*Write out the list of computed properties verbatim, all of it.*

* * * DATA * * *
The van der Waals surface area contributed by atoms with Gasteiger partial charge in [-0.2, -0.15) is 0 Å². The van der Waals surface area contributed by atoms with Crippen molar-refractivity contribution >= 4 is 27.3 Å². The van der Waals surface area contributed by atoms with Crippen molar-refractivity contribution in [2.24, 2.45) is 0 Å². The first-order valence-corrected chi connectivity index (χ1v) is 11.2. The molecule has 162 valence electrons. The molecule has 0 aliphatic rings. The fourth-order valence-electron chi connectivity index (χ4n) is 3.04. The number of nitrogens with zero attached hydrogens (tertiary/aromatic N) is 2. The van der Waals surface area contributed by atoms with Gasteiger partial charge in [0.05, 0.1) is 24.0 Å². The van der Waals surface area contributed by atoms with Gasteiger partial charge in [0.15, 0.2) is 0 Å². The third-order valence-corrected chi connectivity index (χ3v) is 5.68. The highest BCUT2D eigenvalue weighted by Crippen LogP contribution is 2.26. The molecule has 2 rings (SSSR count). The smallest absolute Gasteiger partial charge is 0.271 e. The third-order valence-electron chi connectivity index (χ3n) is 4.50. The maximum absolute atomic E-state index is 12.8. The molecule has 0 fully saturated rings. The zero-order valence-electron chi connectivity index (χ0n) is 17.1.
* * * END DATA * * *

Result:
The van der Waals surface area contributed by atoms with Gasteiger partial charge in [-0.2, -0.15) is 0 Å². The van der Waals surface area contributed by atoms with Crippen molar-refractivity contribution >= 4 is 27.3 Å². The van der Waals surface area contributed by atoms with Crippen molar-refractivity contribution in [2.24, 2.45) is 0 Å². The first-order valence-corrected chi connectivity index (χ1v) is 11.2. The molecule has 162 valence electrons. The molecule has 0 aliphatic rings. The fourth-order valence-electron chi connectivity index (χ4n) is 3.04. The number of nitrogens with zero attached hydrogens (tertiary/aromatic N) is 2. The van der Waals surface area contributed by atoms with Gasteiger partial charge in [0.05, 0.1) is 24.0 Å². The van der Waals surface area contributed by atoms with Gasteiger partial charge in [0.15, 0.2) is 0 Å². The third-order valence-corrected chi connectivity index (χ3v) is 5.68. The highest BCUT2D eigenvalue weighted by Crippen LogP contribution is 2.26. The molecule has 2 rings (SSSR count). The smallest absolute Gasteiger partial charge is 0.271 e. The third-order valence-electron chi connectivity index (χ3n) is 4.50. The maximum absolute atomic E-state index is 12.8. The molecule has 0 fully saturated rings. The zero-order valence-electron chi connectivity index (χ0n) is 17.1.